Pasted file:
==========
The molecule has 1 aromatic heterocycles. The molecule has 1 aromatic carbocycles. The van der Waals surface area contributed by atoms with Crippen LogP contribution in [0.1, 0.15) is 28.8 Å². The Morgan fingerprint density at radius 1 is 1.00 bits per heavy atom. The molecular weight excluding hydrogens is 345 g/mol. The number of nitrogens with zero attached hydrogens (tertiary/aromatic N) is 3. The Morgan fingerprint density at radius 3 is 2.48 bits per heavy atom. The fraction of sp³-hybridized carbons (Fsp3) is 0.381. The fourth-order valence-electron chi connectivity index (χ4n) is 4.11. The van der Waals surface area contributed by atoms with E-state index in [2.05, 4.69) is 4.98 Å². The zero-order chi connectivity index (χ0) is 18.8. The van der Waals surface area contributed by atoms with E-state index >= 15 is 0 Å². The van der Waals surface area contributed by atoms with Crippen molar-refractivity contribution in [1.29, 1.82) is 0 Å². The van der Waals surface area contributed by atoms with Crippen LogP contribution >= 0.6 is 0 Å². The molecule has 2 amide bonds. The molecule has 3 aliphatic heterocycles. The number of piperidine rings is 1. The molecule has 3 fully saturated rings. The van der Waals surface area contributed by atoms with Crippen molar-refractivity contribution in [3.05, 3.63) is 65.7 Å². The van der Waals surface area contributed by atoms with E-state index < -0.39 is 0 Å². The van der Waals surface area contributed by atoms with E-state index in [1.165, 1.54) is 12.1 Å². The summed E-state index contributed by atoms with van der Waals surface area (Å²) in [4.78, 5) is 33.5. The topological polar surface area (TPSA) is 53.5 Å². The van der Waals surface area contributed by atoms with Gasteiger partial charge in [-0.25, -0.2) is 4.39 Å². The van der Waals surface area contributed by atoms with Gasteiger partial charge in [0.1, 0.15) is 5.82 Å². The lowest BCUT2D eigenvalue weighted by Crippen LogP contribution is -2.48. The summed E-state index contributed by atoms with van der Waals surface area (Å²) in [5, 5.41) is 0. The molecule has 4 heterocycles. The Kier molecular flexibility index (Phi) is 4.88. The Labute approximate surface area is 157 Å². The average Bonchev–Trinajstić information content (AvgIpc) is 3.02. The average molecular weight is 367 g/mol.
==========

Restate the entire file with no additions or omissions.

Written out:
The molecule has 1 aromatic heterocycles. The molecule has 1 aromatic carbocycles. The van der Waals surface area contributed by atoms with Crippen LogP contribution in [0.1, 0.15) is 28.8 Å². The Morgan fingerprint density at radius 1 is 1.00 bits per heavy atom. The molecular weight excluding hydrogens is 345 g/mol. The number of nitrogens with zero attached hydrogens (tertiary/aromatic N) is 3. The Morgan fingerprint density at radius 3 is 2.48 bits per heavy atom. The fraction of sp³-hybridized carbons (Fsp3) is 0.381. The fourth-order valence-electron chi connectivity index (χ4n) is 4.11. The van der Waals surface area contributed by atoms with E-state index in [2.05, 4.69) is 4.98 Å². The zero-order chi connectivity index (χ0) is 18.8. The van der Waals surface area contributed by atoms with E-state index >= 15 is 0 Å². The van der Waals surface area contributed by atoms with Crippen molar-refractivity contribution in [1.29, 1.82) is 0 Å². The van der Waals surface area contributed by atoms with Crippen LogP contribution >= 0.6 is 0 Å². The molecule has 2 amide bonds. The molecule has 3 aliphatic heterocycles. The number of piperidine rings is 1. The molecule has 3 fully saturated rings. The van der Waals surface area contributed by atoms with Crippen molar-refractivity contribution in [3.05, 3.63) is 65.7 Å². The van der Waals surface area contributed by atoms with E-state index < -0.39 is 0 Å². The van der Waals surface area contributed by atoms with E-state index in [1.165, 1.54) is 12.1 Å². The summed E-state index contributed by atoms with van der Waals surface area (Å²) in [4.78, 5) is 33.5. The topological polar surface area (TPSA) is 53.5 Å². The van der Waals surface area contributed by atoms with Gasteiger partial charge in [-0.25, -0.2) is 4.39 Å². The van der Waals surface area contributed by atoms with Gasteiger partial charge in [0.1, 0.15) is 5.82 Å². The lowest BCUT2D eigenvalue weighted by Crippen LogP contribution is -2.48. The summed E-state index contributed by atoms with van der Waals surface area (Å²) in [5, 5.41) is 0. The molecule has 4 heterocycles. The Kier molecular flexibility index (Phi) is 4.88. The Labute approximate surface area is 157 Å². The average Bonchev–Trinajstić information content (AvgIpc) is 3.02. The average molecular weight is 367 g/mol.